Photo of Steve Davis

3. Steve Davis (1957 - )

With an HPI of 61.62, Steve Davis is the 3rd most famous British Snooker.  His biography has been translated into 38 different languages.

Steve Davis (born 22 August 1957) is an English retired professional snooker player. He is best known for dominating the sport during the 1980s, when he reached eight World Snooker Championship finals in nine years, won six world titles, and held the world number one ranking for seven consecutive seasons. The first player to make an officially recognised maximum break in professional competition, and the first to earn £1 million in career prize money, he famously was runner-up to Dennis Taylor in one of the sport's most memorable matches, the 1985 World Snooker Championship final. Its dramatic black-ball conclusion attracted 18.5 million viewers, setting UK records for any broadcast after midnight and any broadcast on BBC Two that still stand to this day. Named the BBC's Sports Personality of the Year in 1988, he remains the only snooker player to win the award. In addition to his six world titles, Davis won the UK Championship six times and the Masters three times for a total of 15 Triple Crown titles, placing him third on the all-time list behind Ronnie O'Sullivan (20) and Stephen Hendry (18). During the 1987–88 season, he became the first player to win all three Triple Crown events in a single season, a feat that only Hendry and Mark Williams have since emulated. His career total of 28 ranking titles places him fourth on the all-time list behind O'Sullivan (38), Hendry (36), and John Higgins (31). He won his last major title at the 1997 Masters, but competed at a high level into his 50s, making the last of his record 30 Crucible appearances in 2010, when he defeated the defending world champion John Higgins to become the oldest world quarter-finalist since 1983. He retired from professional competition in April 2016, after 38 seasons, but he remains active as a commentator and analyst for the BBC's snooker coverage. Outside snooker, Davis competed in nine-ball pool tournaments, most notably representing Europe in the Mosconi Cup eleven times between 1994 and 2004. He defeated Earl Strickland in 2002 to clinch the cup for Europe, ending six years of American dominance. He also reached the final at an event on the World Pool League, and the last 16 of the 2003 WPA World Nine-ball Championship. A keen chess and poker player, he served as president of the British Chess Federation between 1996 and 2001 and has competed in televised poker tournaments. He has an ongoing career as a radio broadcaster, club DJ, and musician; with Kavus Torabi and Michael J. York, he co-founded the electronic music band The Utopia Strong. He has authored or co-authored books on snooker, chess, cooking, and music, as well as three autobiographies. In 2013, he featured as a contestant on I'm a Celebrity...Get Me Out of Here! He was made a MBE in the 1988 Birthday Honours and an OBE in the 2000 New Year Honours.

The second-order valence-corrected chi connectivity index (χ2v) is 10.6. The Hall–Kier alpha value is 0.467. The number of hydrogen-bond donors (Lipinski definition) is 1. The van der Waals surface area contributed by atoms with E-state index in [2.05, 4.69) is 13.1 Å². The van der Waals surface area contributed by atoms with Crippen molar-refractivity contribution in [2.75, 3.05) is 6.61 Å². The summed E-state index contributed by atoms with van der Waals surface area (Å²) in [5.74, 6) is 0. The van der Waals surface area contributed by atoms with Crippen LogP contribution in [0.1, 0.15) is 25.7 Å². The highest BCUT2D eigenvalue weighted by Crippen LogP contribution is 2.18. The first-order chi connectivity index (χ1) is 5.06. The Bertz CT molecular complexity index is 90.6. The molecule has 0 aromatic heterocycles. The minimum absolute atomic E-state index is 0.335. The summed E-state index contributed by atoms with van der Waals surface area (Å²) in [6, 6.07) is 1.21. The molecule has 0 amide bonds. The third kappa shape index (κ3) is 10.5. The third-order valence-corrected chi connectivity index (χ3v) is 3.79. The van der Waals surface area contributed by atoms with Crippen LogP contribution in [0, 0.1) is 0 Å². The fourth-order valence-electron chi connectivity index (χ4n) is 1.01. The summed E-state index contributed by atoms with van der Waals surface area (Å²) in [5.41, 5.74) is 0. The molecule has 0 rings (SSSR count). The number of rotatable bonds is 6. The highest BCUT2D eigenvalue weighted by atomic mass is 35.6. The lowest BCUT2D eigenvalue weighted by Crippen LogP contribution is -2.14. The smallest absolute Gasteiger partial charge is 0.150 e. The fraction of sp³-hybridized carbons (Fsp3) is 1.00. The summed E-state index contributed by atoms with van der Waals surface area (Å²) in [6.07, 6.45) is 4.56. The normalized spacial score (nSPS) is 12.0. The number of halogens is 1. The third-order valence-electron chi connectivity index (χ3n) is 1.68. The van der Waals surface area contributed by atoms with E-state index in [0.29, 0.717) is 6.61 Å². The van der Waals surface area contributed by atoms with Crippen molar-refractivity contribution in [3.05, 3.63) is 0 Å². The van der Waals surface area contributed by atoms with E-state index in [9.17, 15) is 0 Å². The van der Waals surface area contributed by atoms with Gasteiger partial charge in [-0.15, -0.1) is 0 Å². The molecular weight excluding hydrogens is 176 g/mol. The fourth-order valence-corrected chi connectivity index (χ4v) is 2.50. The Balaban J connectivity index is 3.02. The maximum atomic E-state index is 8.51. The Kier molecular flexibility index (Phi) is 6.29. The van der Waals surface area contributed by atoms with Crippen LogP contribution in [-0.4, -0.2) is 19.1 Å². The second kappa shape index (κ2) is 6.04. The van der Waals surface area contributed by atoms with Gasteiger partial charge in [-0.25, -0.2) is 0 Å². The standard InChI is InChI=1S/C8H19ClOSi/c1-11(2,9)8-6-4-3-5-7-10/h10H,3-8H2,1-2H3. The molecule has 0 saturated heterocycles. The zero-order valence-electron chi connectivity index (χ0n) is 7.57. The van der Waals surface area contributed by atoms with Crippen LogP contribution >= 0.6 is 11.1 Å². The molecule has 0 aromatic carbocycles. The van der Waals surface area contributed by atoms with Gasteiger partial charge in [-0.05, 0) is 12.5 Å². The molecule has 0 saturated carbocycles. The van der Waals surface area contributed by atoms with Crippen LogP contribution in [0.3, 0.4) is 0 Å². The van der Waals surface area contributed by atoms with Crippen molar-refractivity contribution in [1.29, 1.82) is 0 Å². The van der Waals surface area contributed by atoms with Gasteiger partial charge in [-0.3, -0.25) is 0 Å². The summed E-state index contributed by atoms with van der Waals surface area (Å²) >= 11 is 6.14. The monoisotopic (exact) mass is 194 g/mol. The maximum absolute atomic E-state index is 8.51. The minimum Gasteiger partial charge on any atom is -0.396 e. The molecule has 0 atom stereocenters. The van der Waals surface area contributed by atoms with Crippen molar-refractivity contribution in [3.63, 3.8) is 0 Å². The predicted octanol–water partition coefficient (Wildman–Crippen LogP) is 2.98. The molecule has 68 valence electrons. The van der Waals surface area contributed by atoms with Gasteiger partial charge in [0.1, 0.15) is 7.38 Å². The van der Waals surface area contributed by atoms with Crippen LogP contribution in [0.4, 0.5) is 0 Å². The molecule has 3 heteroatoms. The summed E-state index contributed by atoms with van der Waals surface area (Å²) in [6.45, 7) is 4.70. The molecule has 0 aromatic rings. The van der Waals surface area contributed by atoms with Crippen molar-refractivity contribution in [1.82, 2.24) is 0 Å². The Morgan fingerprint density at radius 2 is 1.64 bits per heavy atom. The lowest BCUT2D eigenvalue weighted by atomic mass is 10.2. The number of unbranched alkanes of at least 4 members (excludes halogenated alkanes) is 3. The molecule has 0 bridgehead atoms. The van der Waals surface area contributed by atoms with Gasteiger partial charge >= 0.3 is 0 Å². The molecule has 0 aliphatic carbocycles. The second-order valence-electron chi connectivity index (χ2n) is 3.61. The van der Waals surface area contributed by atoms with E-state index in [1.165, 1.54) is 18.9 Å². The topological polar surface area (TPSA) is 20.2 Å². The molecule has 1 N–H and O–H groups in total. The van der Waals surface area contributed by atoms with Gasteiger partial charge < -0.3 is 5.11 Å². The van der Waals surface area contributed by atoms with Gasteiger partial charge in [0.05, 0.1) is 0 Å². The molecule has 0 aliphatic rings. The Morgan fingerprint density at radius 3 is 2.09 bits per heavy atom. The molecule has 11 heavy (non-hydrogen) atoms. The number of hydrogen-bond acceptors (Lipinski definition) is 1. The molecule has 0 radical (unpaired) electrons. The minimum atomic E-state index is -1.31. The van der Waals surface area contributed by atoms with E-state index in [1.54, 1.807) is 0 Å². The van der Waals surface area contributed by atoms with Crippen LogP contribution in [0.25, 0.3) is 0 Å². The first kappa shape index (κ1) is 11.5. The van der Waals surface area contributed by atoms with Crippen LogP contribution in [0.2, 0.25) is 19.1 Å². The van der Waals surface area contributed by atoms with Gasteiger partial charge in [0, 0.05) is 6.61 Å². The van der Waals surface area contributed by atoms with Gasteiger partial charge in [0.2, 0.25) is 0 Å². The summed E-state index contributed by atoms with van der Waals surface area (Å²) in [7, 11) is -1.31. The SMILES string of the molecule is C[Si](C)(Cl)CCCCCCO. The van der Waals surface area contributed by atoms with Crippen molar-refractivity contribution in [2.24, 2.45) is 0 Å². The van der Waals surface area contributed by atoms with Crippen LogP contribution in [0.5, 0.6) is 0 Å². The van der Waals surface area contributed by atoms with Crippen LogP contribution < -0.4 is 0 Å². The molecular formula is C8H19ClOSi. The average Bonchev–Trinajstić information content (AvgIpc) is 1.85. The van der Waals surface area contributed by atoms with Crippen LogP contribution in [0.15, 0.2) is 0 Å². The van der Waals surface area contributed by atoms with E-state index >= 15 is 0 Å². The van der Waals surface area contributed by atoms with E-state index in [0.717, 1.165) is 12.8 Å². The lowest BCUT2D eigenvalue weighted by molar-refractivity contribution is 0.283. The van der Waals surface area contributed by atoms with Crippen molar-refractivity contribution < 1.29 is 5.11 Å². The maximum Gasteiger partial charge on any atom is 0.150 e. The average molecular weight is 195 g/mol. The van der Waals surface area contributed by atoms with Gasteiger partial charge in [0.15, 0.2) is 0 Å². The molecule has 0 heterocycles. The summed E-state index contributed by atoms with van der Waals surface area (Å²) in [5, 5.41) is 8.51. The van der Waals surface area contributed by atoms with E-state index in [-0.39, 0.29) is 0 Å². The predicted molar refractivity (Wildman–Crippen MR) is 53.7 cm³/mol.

Photo of Ray Reardon

4. Ray Reardon (1932 - )

With an HPI of 59.75, Ray Reardon is the 4th most famous British Snooker.  His biography has been translated into 24 different languages.

Raymond Reardon, (born 8 October 1932) is a Welsh retired professional snooker player. He turned professional in 1967 at the age of 35 before going on to dominate the sport in the 1970s, winning the World Snooker Championship on six occasions, and more than a dozen other tournaments. He was world champion in 1970, 1973, 1974, 1975, 1976 and 1978, and runner-up in the 1982 event. He won the inaugural Pot Black tournament in 1969, the 1976 Masters and the 1982 Professional Players Tournament. He was the first number one ranked player when world rankings were introduced in the 1976–77 season, holding the top ranking position for the next five years. He regained the number one ranking in 1982, but his form declined thereafter and he dropped out of the elite top-16 ranked players after the 1986–87 season. He retired from the professional game in 1991. Reardon remained one of snooker's top players into his 50s, setting a number of records. He became snooker's oldest World champion (in 1978, aged 45 years and 203 days), and the oldest player to win a ranking event (in 1982, aged 50 years and 14 days). His highest break in competition was 146. He also worked with Ronnie O'Sullivan in a coaching role, helping him to win the 2004 World Snooker Championship. Reardon's dark widow's peak and sharp-toothed grin earned him the nickname "Dracula".

Photo of Jimmy White

5. Jimmy White (1962 - )

With an HPI of 58.85, Jimmy White is the 5th most famous British Snooker.  His biography has been translated into 29 different languages.